Modbus's "simplicity and efficiency caused it to become the most widely used network protocol in the industrial manufacturing environment," writes Liron Benbenishti, an ICS/SCADA cybersecurity quality assurance engineer with the security vendor Cyberbit, in a blog post from April.

But numerous security weaknesses and vulnerabilities have been found in Modbus TCP - the version of Modbus that runs over TCP-IP - which should be no surprise given its age. Benbenishti writes that Modbus doesn't have any security or encryption features, and he outlines several scenarios in which attackers could exploit those weaknesses to inject rogue commands.

CyberX also notes that it remains difficult for organizations to detect any such strange activity because "monitoring tools designed for corporate IT networks are 'blind' to OT [operational technology]-specific protocols like Modbus TCP."

Problem Area: Old Windows

Unsurprisingly, CyberX found that 76 percent of the industrial sites it studied are running outdated versions of Windows, including XP and 2000.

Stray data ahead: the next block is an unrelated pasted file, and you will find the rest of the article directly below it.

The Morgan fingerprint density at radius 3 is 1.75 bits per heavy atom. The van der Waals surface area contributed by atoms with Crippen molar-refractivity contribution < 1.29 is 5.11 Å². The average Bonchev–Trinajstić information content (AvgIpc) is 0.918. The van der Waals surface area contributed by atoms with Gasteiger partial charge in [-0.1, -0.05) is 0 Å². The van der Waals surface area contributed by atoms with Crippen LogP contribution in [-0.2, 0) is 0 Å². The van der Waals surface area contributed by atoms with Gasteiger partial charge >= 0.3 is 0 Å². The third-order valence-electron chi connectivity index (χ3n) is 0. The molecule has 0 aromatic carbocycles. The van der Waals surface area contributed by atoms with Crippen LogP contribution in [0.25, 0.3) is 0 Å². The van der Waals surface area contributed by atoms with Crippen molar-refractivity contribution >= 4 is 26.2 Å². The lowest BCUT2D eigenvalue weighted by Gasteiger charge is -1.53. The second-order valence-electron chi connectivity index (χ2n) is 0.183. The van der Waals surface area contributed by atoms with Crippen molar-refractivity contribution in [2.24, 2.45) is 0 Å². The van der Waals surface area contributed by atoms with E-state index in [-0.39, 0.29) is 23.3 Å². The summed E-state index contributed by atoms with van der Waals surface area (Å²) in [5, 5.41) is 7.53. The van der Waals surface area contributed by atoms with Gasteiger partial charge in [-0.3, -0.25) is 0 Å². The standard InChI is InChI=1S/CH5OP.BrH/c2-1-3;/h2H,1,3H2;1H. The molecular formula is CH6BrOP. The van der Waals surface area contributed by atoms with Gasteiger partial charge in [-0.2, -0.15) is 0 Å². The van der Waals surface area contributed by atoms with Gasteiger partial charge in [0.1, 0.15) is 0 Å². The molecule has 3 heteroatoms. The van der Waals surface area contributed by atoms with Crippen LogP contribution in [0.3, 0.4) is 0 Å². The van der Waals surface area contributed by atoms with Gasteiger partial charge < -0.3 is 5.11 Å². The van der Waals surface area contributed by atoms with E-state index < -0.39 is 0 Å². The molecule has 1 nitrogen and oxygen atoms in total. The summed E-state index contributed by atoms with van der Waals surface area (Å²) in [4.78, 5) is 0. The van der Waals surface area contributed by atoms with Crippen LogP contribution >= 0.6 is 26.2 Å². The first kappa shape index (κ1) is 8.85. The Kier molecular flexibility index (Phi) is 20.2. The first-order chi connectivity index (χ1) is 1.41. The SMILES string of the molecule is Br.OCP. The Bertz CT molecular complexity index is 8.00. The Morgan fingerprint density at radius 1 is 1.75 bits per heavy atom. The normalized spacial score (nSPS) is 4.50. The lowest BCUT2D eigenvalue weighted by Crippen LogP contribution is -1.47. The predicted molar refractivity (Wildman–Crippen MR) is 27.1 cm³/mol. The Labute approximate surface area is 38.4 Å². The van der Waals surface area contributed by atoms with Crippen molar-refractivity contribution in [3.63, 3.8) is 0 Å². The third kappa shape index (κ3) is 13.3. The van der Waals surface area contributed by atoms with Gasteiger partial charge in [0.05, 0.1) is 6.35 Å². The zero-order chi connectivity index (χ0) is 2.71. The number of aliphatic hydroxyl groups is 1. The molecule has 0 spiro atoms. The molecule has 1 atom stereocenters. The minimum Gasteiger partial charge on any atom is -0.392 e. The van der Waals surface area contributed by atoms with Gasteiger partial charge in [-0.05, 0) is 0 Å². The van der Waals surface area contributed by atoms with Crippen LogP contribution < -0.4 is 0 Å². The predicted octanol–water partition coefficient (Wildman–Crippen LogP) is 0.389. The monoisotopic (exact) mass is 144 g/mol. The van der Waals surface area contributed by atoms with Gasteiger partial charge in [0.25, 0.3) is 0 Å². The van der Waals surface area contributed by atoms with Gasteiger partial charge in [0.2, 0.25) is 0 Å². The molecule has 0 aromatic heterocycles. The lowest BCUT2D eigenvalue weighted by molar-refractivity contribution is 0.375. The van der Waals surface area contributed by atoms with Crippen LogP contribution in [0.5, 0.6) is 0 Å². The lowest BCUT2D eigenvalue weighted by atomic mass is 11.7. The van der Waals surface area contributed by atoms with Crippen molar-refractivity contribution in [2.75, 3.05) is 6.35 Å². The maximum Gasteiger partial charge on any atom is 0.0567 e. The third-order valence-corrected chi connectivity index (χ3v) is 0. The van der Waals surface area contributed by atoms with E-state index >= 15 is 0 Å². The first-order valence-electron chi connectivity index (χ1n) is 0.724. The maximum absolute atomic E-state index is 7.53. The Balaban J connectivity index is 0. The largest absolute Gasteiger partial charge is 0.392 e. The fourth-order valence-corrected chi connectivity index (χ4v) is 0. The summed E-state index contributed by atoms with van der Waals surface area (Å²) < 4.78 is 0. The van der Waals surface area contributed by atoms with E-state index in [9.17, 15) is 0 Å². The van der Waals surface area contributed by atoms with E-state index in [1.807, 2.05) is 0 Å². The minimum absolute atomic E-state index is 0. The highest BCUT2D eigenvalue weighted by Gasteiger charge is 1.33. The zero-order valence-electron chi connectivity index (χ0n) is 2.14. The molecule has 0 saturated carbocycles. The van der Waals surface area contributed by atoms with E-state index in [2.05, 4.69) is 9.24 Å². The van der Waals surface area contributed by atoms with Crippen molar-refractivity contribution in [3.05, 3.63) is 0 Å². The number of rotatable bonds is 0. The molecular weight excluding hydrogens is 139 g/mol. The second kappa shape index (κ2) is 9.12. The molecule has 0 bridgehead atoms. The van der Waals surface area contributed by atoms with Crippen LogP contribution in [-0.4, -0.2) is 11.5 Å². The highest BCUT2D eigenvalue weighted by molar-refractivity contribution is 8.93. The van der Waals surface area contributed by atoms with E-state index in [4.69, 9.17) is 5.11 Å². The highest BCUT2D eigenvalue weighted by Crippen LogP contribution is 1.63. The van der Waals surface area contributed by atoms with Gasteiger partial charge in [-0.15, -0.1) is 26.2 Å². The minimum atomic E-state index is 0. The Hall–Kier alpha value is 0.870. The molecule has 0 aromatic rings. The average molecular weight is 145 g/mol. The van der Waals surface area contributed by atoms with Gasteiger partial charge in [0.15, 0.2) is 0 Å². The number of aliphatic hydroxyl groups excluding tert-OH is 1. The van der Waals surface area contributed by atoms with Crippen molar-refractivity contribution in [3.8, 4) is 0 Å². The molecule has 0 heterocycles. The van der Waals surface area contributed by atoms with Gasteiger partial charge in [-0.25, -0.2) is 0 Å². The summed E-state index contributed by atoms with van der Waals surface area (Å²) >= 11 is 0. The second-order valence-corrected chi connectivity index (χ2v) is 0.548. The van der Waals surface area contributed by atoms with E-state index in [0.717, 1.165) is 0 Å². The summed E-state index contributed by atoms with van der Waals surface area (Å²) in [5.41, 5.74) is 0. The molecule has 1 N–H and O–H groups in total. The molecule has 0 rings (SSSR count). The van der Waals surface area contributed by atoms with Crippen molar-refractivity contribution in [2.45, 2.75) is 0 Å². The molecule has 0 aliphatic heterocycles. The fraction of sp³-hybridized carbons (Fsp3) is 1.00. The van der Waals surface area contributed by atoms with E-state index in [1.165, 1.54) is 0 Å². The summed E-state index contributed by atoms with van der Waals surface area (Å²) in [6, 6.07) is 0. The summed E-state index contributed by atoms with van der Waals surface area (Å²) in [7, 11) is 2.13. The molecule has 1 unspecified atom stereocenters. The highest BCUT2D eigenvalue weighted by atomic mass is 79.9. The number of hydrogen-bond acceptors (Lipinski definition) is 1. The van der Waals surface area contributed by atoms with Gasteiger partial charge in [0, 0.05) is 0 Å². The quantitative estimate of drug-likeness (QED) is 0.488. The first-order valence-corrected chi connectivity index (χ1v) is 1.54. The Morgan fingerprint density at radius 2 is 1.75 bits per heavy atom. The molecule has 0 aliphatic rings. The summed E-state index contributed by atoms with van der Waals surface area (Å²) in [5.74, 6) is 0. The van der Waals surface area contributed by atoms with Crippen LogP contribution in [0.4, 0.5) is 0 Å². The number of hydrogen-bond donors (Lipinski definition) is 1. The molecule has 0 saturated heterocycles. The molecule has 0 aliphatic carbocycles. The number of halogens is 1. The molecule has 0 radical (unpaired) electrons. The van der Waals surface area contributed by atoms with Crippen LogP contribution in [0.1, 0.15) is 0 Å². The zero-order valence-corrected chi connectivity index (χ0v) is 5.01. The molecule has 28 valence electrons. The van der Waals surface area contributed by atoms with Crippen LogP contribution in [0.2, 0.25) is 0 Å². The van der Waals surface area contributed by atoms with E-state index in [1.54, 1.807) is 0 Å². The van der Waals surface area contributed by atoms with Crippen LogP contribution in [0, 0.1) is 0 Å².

Microsoft no longer issues free security patches for those systems, and its advice is clear: Upgrade as quickly as possible to a supported OS. But the simple advice belies a much more complicated picture, where tight IT budgets and application compatibility issues often derail upgrade plans (see London Police Busted For Windows XP Possession).

Although Microsoft has been firm about not issuing updates for older operating systems unless a customer pays for pricey extended-support contracts, it did make an exception this year after the WannaCry ransomware outbreak. The malware spread using an exploit called EternalBlue that took advantage of a vulnerability in the Server Message Block version 1 protocol.

The U.S. National Security Agency is suspected of developing EternalBlue. Somehow, a group calling itself The Shadow Brokers obtained the exploit along with other spy tools. Due to the rapid spread of WannaCry, Microsoft took the unprecedented step of issuing free patches for Windows XP, Windows 8 and Windows Server 2003 to fix the SMB_v1 flaw.

CyberX warns that the use of old Windows versions, however, remains a potential train wreck for ICS environments.

"There are still hundreds or thousands of known vulnerabilities for older versions of Windows that will never be patched, making these Windows boxes idea candidates for attackers to compromise," it writes.